Citibank Drops Suit Against DA Craig Watkins, Who Will Agree Not to Sue Them Either

Last week was a bit embarrassing for Craig Watkins as his personal debt to Citibank became a public matter when The Dallas Morning News reported that he owed more than $15,000 in credit card bills, the latest in a history of financial whoopsies. The district attorney explained to Unfair Park that he took a significant salary cut when he was elected to public office and that his finances caught up with him. He said the matter would soon be resolved -- and it almost is, pending his signature on an agreement between Watkins and the bank.

The proposed aragement essentially boils down to this: I won't sue you if you don't sue me.

Citibank filed a non-suit that puts the case to rest, and the bank will automatically deduct monthly payments from Watkins's bank account. As long as his account stays on the positive side of the ledger, he stays in the clear as this matter is concerned. Citibank's notice of non-suit reads, "Plaintiff and Defendant previously entered into a settlement agreement concerning the subject matter of this lawsuit, and wish to continue under their prior settlement agreement."

So, it's business as usual after a blip of a public spectacle for which Watkins might have considered suing Citibank, except that an addendum to the original settlement agreement stipulates that he "releases and discharges" the bank "from all claims of any kind" related to this matter. He hasn't signed the addendum yet, but tells Unfair Park he plans to.

"I've pretty much decided I'm going to sign it just to put it behind me," he says.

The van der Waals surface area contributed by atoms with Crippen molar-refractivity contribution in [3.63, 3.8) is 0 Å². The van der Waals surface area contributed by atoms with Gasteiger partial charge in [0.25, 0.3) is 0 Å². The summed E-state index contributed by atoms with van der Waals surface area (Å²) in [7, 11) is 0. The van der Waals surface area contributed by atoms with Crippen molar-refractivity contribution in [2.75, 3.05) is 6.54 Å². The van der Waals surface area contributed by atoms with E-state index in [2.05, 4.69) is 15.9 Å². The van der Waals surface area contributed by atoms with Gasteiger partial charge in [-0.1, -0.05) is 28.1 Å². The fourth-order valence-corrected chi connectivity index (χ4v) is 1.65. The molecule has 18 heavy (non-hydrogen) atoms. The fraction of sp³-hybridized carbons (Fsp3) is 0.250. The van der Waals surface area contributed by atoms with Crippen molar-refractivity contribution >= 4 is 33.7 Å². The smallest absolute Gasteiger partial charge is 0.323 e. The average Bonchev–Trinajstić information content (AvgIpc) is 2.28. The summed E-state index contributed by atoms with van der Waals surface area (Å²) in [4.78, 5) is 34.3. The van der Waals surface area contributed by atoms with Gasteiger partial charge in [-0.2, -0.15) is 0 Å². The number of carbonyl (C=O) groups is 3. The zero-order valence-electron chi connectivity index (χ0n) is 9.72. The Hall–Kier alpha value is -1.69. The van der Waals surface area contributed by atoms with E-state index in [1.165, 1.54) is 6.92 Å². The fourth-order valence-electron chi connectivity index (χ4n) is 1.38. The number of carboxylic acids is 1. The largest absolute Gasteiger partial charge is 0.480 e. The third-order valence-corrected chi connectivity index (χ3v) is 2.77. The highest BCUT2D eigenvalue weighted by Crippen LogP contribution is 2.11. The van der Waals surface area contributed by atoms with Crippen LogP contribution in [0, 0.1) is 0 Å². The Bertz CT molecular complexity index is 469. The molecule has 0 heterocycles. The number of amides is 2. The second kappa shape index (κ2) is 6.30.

The suit, Watkins says, arose from a mistake that occurred when Citibank sold some of its debt and lost track of the repayment plan the parties had arranged. He calls the whole mess "a distraction," and one that he's glad to put to rest.

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Staff Iran-Conoco
Staff Iran-Conoco

What a clever way to launder bribes to public "law enforcement" officials. A secret and unaudited agreement between a bank on the government dole, and a financially and ethically bankrupt public official in a position to abuse "prosecutorial discretion" for the selective non-prosecution of the bank's financial crimes. This kind of secret transactions with public officials should be carefully audited by the FBI to make sure that Citibank and Watkins are not allowed to later trade Citibank's forgiveness of Watkins' debt for Watkins' willful abuses of  "prosecutorial discretion" in selective non-prosecution of Citibank's lawyer-lobbyers (lawbyers).

Watkins has already begun to pay the "debts" he owes the lawbyers who promoted him to the office he holds by kicking back lucrative 25% contingency-fee contracts on Dallas County's legal claim assets in the MERS litigation to celebrity-lawbyers like the, in her own words, "filthy rich" Lisa A. Blumenthal Baron ("Blue") and Stephen F. Malouf for work Watkins is paid to do. In this instance, Watkins is willfully breaching the duty he owes Dallas County with the obvious objective of unjustly enriching his cronies Blue and Malouf.

U.S. Attorney Sarah R. Saldaña should establish as zero-tolerance policy for the public corruption that has become commonplace in North Texas by thoroughly investigating citizen complaints like this and seeking restitution, pursuant to the Crime Victims Rights Act (18 U.S.C. § 3771) from both guilty public officials and lawbyers who aid and abet these crimes.

Thelisma Partridge
Thelisma Partridge

Not being versed in delinquent debt agreements, what grounds would Watkins have to sue Citibank?


Leslie,Do you, or Robert, have any update on Watkins's lawsuit against MERS and all the mortgage companies for not recording Assignments is going? Or did someone finally explain the law to the DA?  


That's not really a blip.  It's boilerplate.  Exchanging releases is a standard part of any settlement.

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